Warren's View of PRT Attributes is Too Limited


Dennis Manning

Roxanne Warren (in the previous post) rejects PRT not on the basis that it
will not accomplish what Dr. Anderson claims, but rather on the basis that
"simpler" systems can be used to develop the kind of liveable communties

that she would like to see. And she sees PRT as a further aggravation of "sprawl"


"Anderson sees PRT as a tool for making urban sprawl more workable. I see
automation in transit as a potential instrument for both curbing and
modifying sprawl, by creating, through targeted financial incentives,
distinct channels of new, higher density, but landscaped, development within
existing metropolitan areas - in order to absorb new population growth
within existing cities and suburbs, and for this purpose, far simpler
systems than PRT should be sufficient."

I think Ms. Warren prejudges on both counts. In regards to Dr. Anderson's
large PRT network, why does Ms. Warren install preconceived notions about
how suburban/urban land uses will be changed by PRT?  PRT could just as
easily constrain sprawl by restricting the limits of coverage. How it
unfolds is not inherent in PRT itself, but rather in how land use adapts.
PRT can provide new options.

Ms. Warren's statement on the second count:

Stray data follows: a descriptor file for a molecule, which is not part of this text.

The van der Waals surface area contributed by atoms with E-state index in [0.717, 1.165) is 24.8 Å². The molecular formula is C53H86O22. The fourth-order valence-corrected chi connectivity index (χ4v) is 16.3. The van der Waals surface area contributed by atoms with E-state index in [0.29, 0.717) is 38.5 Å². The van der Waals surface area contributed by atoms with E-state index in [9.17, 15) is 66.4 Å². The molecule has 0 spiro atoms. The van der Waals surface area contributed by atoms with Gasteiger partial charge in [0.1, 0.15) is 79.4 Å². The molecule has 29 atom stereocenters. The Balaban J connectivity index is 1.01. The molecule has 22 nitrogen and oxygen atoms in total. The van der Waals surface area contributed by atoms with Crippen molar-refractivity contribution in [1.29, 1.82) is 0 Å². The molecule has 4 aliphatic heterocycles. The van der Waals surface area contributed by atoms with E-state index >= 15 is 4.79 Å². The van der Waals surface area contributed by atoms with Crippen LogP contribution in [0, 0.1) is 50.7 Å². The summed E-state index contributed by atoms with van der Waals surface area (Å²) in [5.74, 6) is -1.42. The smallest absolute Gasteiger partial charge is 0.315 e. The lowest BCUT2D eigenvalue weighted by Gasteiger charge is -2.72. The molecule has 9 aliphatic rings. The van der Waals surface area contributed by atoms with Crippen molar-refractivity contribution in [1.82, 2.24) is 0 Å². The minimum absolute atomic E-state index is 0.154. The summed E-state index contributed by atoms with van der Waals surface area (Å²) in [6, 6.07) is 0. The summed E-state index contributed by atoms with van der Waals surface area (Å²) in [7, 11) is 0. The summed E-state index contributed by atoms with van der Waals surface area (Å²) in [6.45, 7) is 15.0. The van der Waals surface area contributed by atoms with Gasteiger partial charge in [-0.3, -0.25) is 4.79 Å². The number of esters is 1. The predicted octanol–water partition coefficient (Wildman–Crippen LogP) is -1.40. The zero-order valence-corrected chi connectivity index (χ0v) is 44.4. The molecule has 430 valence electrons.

"While Anderson advocates PRT as a solution for ".....vast, already-settled
(currently automobile-dependent) portions of urban areas.....", it seems
doubtful, indeed, that a sophisticated, automated guideway system could be
afforded in (conventionally planned) areas which are sufficiently
low-density to provide a truly green residential environment - or, indeed,
that in such areas, an elevated guideway carrying a publicly accessible
transit system would even be welcome."

Why is PRT constrained to elevated guideways in green residential
environments? No imagination. PRT could be at grade or partially below grade
then covered and greened - easily walked across. Why is PRT restricted to
conventionally planned areas? Plan a bit differently to make PRT
aesthetically acceptable. Why, since PRT is smaller and lighter, would PRT be
more expensive than larger APM vehicle systems?

I suspect that the constraints on PRT stem from assuming that a heavily used
PRT built along existing boulevards etc. is all that is possible in a green
residential area. Not so. In a residential area PRT could operate
effectively at lower speeds - very quiet. Less noise than larger APMs. At
the lower passenger volume requirements in residential areas, off-line
guideway could be all but eliminated by slowing vehicles on-line then
exiting off-line at very low speed. Even if elevated, in residential
settings, guideway height could be reduced to well below building heights.
PRT guideway could easily be festooned with attractive greenery.

By placing constrained (or even false) characteristics or limitations on PRT
and on accompanying land use possibilities, Ms. Warren overlooks the very
attributes that would most enable the development of the green residential
areas she desires.

For a scenario suggesting how PRT could be the enabler of "mini-cities"
read Chapter 9 of the new book - "Tomorrow's Transportation - Changing Cities,

Economies, and Lives"
by Garrison and Ward.


Last modified: September 27, 2000